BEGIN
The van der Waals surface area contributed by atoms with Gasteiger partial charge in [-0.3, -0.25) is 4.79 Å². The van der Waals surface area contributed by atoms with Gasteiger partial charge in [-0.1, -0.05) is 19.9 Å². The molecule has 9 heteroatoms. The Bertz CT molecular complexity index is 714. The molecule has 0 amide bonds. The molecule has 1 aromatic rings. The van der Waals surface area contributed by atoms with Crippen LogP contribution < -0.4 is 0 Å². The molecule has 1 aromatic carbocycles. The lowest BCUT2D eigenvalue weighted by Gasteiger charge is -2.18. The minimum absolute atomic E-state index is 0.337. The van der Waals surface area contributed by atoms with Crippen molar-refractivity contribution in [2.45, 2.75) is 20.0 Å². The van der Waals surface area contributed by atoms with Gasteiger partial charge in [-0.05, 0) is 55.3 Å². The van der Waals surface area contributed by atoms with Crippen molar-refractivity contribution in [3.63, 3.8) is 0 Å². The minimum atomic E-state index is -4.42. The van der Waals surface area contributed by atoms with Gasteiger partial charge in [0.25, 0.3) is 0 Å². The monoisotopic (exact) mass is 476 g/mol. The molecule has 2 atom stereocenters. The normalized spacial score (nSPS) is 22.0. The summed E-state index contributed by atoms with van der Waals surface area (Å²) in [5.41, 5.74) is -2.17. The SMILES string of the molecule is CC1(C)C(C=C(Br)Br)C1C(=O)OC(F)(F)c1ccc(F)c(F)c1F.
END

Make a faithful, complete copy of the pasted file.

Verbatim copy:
The van der Waals surface area contributed by atoms with Gasteiger partial charge in [-0.3, -0.25) is 4.79 Å². The van der Waals surface area contributed by atoms with Gasteiger partial charge in [-0.1, -0.05) is 19.9 Å². The molecule has 9 heteroatoms. The Bertz CT molecular complexity index is 714. The molecule has 0 amide bonds. The molecule has 1 aromatic rings. The van der Waals surface area contributed by atoms with Crippen LogP contribution < -0.4 is 0 Å². The molecule has 1 aromatic carbocycles. The lowest BCUT2D eigenvalue weighted by Gasteiger charge is -2.18. The minimum absolute atomic E-state index is 0.337. The van der Waals surface area contributed by atoms with Crippen molar-refractivity contribution in [2.45, 2.75) is 20.0 Å². The van der Waals surface area contributed by atoms with Gasteiger partial charge in [-0.05, 0) is 55.3 Å². The van der Waals surface area contributed by atoms with Crippen molar-refractivity contribution in [3.63, 3.8) is 0 Å². The minimum atomic E-state index is -4.42. The van der Waals surface area contributed by atoms with Gasteiger partial charge in [0.25, 0.3) is 0 Å². The monoisotopic (exact) mass is 476 g/mol. The molecule has 2 atom stereocenters. The normalized spacial score (nSPS) is 22.0. The summed E-state index contributed by atoms with van der Waals surface area (Å²) in [5.41, 5.74) is -2.17. The SMILES string of the molecule is CC1(C)C(C=C(Br)Br)C1C(=O)OC(F)(F)c1ccc(F)c(F)c1F.